Taking Data Security from Analogue to Digital

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Despite seemingly endless headlines about data leaks, financial hacks, and nine-figure fines levied at major companies, countless industry professionals continue approaching the capture, storage, and processing of consumer information the same way they have for decades. All the while, national insurance numbers, banking records, password and login credentials – all core components of our online identities – remain vulnerable across corporate networks, easily snatched by well-equipped cyber thieves, leaked due to negligence and resold openly on the digital black market.

The General Data Protection Regulation (GDPR), a landmark privacy law that went into effect in 2018 across the European Union, establishes standards for “data protection by design and default” and other state of the art approaches to more effectively balance data use and protection. As these concepts enter the mainstream, they force large-scale data-holders to reckon with their antiquated, “analogue” contract and policy-based approaches to protecting data.

While once satisfied with easily-decryptable software and hard-to-enforce contracts as safeguards to protecting personal data across data streams, EU regulators now encourage companies to adopt a new “digital” alternative – namely “pseudonymisation” as now defined under the GDPR. 

Outlined explicitly within the GDPR, pseudonymisation requires that companies operating within the European Union ensure that personal data cannot be attributed to specific consumers without requiring the use of separately kept additional information (to prevent unauthorized re-identification). Individual datasets that include consumer contact details or demographic information, for example, must be kept distinct from one another (i.e. dynamic functional separation), and can only be relinked by authorized personnel for explicitly demarcated purposes.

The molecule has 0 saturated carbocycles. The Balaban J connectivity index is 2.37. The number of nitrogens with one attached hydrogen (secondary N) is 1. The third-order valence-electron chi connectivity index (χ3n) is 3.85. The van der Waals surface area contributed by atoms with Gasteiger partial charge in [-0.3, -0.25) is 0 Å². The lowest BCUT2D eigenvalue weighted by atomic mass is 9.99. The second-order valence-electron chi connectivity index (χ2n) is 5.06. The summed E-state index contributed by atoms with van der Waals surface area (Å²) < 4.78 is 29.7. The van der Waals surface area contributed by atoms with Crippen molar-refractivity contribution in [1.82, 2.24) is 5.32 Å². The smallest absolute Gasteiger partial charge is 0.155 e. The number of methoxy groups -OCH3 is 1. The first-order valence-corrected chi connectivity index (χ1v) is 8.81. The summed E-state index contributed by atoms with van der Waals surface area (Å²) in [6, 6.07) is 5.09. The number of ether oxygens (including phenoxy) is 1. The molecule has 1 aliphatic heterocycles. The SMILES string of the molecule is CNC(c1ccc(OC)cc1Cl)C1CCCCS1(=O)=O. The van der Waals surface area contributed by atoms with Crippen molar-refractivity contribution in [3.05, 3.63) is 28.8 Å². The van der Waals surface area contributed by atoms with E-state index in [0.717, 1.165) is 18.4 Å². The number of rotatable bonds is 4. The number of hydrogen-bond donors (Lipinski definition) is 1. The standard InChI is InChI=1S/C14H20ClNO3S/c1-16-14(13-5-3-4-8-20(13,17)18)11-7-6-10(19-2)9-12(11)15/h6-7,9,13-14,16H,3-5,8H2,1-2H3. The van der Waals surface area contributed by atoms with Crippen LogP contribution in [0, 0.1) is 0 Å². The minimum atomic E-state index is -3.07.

Traditionally, companies have been fairly effective at keeping personal data protected by encrypting it while it is in storage, and some have integrated software that protects information while it is being transmitted from one location to another (i.e. end-to-end encryption). However, personal data when it is actually in use by company algorithms, cloud storage applications, or by third-party vendors, rarely receives this same level of protection, leaving identifiable user information dangerously susceptible to interception, misuse and abuse.

Anonymization, though largely undefined, has historically been the principle approach to protecting data containing sensitive, restricted personal data when in use. However, the effectiveness of anonymization techniques has been severely compromised by the large volume and variety of data that is available to combine and compare against data that is allegedly protected using traditional anonymization technology.

Recent well-publicized criticism by data privacy experts highlights that anonymization is no longer effective at preventing unauthorized re-identification of individuals in today’s “Big Data” world where frequent data sharing and combination is commonplace.

Simply put, encrypting and anonymizing personal data is no longer enough under GDPR.

Leveraging newly defined GDPR compliant pseudonymisation serves as the only foolproof measure that organizations reliant on data processing can take to secure sensitive consumer information while it is in use.